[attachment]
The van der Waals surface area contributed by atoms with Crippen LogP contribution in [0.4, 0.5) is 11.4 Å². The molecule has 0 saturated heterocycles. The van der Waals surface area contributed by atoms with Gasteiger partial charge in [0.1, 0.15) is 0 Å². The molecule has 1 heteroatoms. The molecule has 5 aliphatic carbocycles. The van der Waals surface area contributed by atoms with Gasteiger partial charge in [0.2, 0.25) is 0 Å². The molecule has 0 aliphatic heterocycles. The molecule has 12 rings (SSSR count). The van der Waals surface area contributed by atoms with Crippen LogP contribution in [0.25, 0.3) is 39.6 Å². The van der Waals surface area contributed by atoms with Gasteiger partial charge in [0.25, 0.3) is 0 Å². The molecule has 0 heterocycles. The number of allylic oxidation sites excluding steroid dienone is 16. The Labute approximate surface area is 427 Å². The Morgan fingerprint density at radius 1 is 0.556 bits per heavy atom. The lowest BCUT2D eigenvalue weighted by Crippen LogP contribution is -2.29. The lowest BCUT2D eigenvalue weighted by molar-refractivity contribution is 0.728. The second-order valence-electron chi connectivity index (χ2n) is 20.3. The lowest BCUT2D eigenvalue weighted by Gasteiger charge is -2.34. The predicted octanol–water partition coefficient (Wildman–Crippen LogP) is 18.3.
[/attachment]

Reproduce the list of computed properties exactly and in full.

The van der Waals surface area contributed by atoms with Crippen LogP contribution in [0.4, 0.5) is 11.4 Å². The molecule has 0 saturated heterocycles. The van der Waals surface area contributed by atoms with Gasteiger partial charge in [0.1, 0.15) is 0 Å². The molecule has 1 heteroatoms. The molecule has 5 aliphatic carbocycles. The van der Waals surface area contributed by atoms with Gasteiger partial charge in [0.2, 0.25) is 0 Å². The molecule has 0 aliphatic heterocycles. The molecule has 12 rings (SSSR count). The van der Waals surface area contributed by atoms with Crippen LogP contribution in [0.25, 0.3) is 39.6 Å². The van der Waals surface area contributed by atoms with Gasteiger partial charge in [0.25, 0.3) is 0 Å². The molecule has 0 heterocycles. The number of allylic oxidation sites excluding steroid dienone is 16. The Labute approximate surface area is 427 Å². The Morgan fingerprint density at radius 1 is 0.556 bits per heavy atom. The lowest BCUT2D eigenvalue weighted by Crippen LogP contribution is -2.29. The lowest BCUT2D eigenvalue weighted by molar-refractivity contribution is 0.728. The second-order valence-electron chi connectivity index (χ2n) is 20.3. The lowest BCUT2D eigenvalue weighted by Gasteiger charge is -2.34. The predicted octanol–water partition coefficient (Wildman–Crippen LogP) is 18.3.